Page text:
Again another Lomography product that you benefit from being unwanted Christmas gifts. The Diana mini on one level is a an incredibly gorgeous titchy version of the the Diana F+ that shoots 35mm and feels better made. On another it can be the most challenging camera you’ve ever owned.
It’s lens is not great and famously the focusing is pretty pointless but on a good day it can produce wonderful retro square or half frame rectangular images. Although the lens is interchangeable there is a wide range of accessories and this tiny thing comes with a cable tread point. It sells often for a bonker premium (on eBay the Diana F+ is often way cheaper) and pre Christmas auctions reflected that. But in the next few weeks expect the unwanted presents to go to auction…
No quite your tichy plastic fun then see here
- Holga 135BC – Now out of production but still available attempt at brining the Holga magic to 35mm. It doesn’t quite succeed and pretty dull in looks department if you ignore the myriad of colour choices but a worth toy cam. Bit pricey but hey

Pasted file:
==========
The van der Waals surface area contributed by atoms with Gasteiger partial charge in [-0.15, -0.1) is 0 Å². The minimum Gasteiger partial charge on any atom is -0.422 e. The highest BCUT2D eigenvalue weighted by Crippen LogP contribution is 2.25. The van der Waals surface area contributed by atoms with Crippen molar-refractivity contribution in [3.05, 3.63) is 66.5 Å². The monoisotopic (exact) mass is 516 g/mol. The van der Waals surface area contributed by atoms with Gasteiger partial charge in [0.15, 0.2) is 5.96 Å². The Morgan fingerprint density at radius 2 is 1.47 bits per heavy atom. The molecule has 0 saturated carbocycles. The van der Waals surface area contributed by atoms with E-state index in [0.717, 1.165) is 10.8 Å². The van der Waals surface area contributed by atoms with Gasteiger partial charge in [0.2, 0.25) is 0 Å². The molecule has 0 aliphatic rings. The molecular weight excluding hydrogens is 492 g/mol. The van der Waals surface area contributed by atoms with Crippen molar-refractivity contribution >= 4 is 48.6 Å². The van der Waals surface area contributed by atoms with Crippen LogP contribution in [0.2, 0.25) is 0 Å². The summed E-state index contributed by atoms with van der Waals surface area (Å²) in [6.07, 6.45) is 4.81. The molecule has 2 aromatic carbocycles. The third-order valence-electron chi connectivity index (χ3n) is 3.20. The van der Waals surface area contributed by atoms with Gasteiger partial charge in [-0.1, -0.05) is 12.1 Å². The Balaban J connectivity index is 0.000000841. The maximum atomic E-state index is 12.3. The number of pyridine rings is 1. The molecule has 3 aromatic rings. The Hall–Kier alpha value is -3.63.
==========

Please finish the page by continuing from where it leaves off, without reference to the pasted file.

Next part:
- The DIY TLR – sold under various names for around a tenner, this literally is what it says it is and although a bit cheap with wonky lens and awful viewing screen it is a lotta fun.
- Color Optical Lens Cam – The names are legion but these cameras were produced in the 70s til 90’s all with a 50mm Japan made color optical lens. Best known for give aways like the Time or Barclaycard Camera but also infamous as soundlikes intended to confuse folks (any one for a Nikkon or Olympic). Actually quite fun but prone to fall apart very easily
Vivitar Ultra Wide & Slim (VUWS) & Clones
AKA the poor man’s Lomo this is the killer plastic lensed ultra compact that has developed a massive following. Although just a basic fixed focus, shutter and aperture box, the lens is a killer despite being plastic
The original VUWS was made by Sunpet for Vivitar and purportedly intended as a freebie give away and not intended to be commerical sold although later it ended up in poundshops a decade or so ago. Thankfully Sunpet still sells it and a host of companies resell VUWS clones most notably Superheadz. You’d expect to pay £20-30 for a new ‘un but orginal VUWS turn up now and again. Xmas prezzie resales will be smaller than Diana or Diana mini but will have an impact on prices.
Not quite your fixed focus plastic slice of fun the look here
- Halina 3000 – Retro styled shooter from the 70’s akin to the color optical lens cams but better made and better lensed
- Lomography La Sardina – Retrostyled wide plastic shooter with the usual lomography massive range of colours
- Goko UF – rare but legendary sharp plastic lensed fixed everything shooter with flash. Perhaps just too clinically good to compare to the VUWS
Halina Panorama/Ansco Pix Panorama